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[This is a response to my post of 1/13/03. Dave sent this to the Circle list on 1/14/03. It is reproduced here with his kind permission. -- Robert Young, Webmaster]

a woman in grief Death is inevitable, universal, and experienced by us all, at one time or another. No one gets out of this world alive.

Grief is one of the most personal of all emotions. Each individual handles that burden in his/her own way.

I don't know how anyone handles the death of a loved one without a belief system. The promise of a hereafter is some comfort to those who believe it.

Family and/or close friends are certainly an asset in helping get through the mundane tasks of paying bills and the like. But, there comes a time when you have to be alone with your grief and work through it. No one can do that for you and time is the only thing that heals the open wound.

The scars left by losing loved ones are similar to someone blushing. They are invisible and never seen until the proper words, music, touch, or visual stimulus that strikes a nerve which brings a tear to the eye, a tremble to the hand, a quaver in the voice, or a far off look.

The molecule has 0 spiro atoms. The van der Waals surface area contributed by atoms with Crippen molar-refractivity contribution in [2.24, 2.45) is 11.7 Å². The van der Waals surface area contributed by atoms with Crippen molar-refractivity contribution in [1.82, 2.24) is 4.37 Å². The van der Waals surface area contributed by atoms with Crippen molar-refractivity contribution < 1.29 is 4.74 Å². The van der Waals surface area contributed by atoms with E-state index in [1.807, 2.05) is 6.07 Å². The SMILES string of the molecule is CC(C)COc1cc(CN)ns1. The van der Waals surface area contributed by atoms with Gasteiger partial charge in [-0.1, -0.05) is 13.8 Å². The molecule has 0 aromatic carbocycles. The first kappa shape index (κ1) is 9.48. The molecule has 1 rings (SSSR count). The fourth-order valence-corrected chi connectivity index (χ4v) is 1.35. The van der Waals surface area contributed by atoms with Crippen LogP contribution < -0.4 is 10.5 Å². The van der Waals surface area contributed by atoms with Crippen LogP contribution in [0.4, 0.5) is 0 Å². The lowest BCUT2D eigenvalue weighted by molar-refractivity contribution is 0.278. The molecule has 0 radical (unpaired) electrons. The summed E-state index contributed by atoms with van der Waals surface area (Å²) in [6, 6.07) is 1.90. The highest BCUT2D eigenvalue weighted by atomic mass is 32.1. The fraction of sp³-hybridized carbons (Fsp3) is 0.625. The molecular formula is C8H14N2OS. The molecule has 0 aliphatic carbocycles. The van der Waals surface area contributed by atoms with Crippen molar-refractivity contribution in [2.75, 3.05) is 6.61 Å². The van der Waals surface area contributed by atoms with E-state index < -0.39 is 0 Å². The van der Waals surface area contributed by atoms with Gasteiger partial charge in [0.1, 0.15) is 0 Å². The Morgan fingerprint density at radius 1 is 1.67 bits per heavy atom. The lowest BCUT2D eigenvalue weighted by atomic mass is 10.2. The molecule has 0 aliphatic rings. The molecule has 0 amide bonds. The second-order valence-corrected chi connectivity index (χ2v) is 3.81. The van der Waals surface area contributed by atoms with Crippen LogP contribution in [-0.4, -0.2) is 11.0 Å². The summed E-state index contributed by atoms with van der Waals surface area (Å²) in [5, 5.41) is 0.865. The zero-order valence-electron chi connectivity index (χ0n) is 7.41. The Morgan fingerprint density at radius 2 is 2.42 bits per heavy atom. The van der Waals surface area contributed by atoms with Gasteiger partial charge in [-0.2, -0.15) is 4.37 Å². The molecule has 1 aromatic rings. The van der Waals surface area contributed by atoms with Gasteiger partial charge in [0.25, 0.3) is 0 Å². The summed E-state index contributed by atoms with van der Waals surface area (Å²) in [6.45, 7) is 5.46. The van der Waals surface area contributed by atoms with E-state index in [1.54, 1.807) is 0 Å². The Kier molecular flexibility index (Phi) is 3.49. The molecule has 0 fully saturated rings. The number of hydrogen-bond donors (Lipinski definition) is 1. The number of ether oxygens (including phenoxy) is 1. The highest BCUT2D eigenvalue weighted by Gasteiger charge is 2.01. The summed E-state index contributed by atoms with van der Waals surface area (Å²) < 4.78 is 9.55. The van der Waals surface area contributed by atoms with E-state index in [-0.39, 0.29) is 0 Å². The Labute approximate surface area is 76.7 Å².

I have offered nothing but points to ponder, but I agree with Robert that there is more to preparation than just a will. It's difficult to get someone to discuss death. It shouldn't be.



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This information is provided for educational purposes only and does not replace or amend professional medical advice. Unless otherwise stated and credited, the content of Phoenix5 (P5) is by and the opinion of and copyright © 2000 Robert Vaughn Young. All Rights Reserved. P5 is at <>. P5's policy regarding privacy and right to reprint are at <>.